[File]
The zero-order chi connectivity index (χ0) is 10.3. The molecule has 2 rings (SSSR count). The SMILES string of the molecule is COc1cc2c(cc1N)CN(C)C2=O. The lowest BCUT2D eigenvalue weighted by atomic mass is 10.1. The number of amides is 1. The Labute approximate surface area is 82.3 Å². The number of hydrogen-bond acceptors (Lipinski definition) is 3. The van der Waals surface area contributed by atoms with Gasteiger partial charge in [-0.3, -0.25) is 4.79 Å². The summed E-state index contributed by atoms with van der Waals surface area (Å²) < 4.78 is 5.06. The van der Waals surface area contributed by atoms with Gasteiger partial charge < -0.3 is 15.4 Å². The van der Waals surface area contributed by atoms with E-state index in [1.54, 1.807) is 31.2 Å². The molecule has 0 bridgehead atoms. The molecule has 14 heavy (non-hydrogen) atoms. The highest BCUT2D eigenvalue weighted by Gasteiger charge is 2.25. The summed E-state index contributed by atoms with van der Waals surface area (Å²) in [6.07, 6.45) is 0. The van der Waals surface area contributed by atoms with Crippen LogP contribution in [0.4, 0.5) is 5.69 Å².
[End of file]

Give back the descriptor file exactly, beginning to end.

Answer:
The zero-order chi connectivity index (χ0) is 10.3. The molecule has 2 rings (SSSR count). The SMILES string of the molecule is COc1cc2c(cc1N)CN(C)C2=O. The lowest BCUT2D eigenvalue weighted by atomic mass is 10.1. The number of amides is 1. The Labute approximate surface area is 82.3 Å². The number of hydrogen-bond acceptors (Lipinski definition) is 3. The van der Waals surface area contributed by atoms with Gasteiger partial charge in [-0.3, -0.25) is 4.79 Å². The summed E-state index contributed by atoms with van der Waals surface area (Å²) < 4.78 is 5.06. The van der Waals surface area contributed by atoms with Gasteiger partial charge < -0.3 is 15.4 Å². The van der Waals surface area contributed by atoms with E-state index in [1.54, 1.807) is 31.2 Å². The molecule has 0 bridgehead atoms. The molecule has 14 heavy (non-hydrogen) atoms. The highest BCUT2D eigenvalue weighted by Gasteiger charge is 2.25. The summed E-state index contributed by atoms with van der Waals surface area (Å²) in [6.07, 6.45) is 0. The van der Waals surface area contributed by atoms with Crippen LogP contribution in [0.4, 0.5) is 5.69 Å².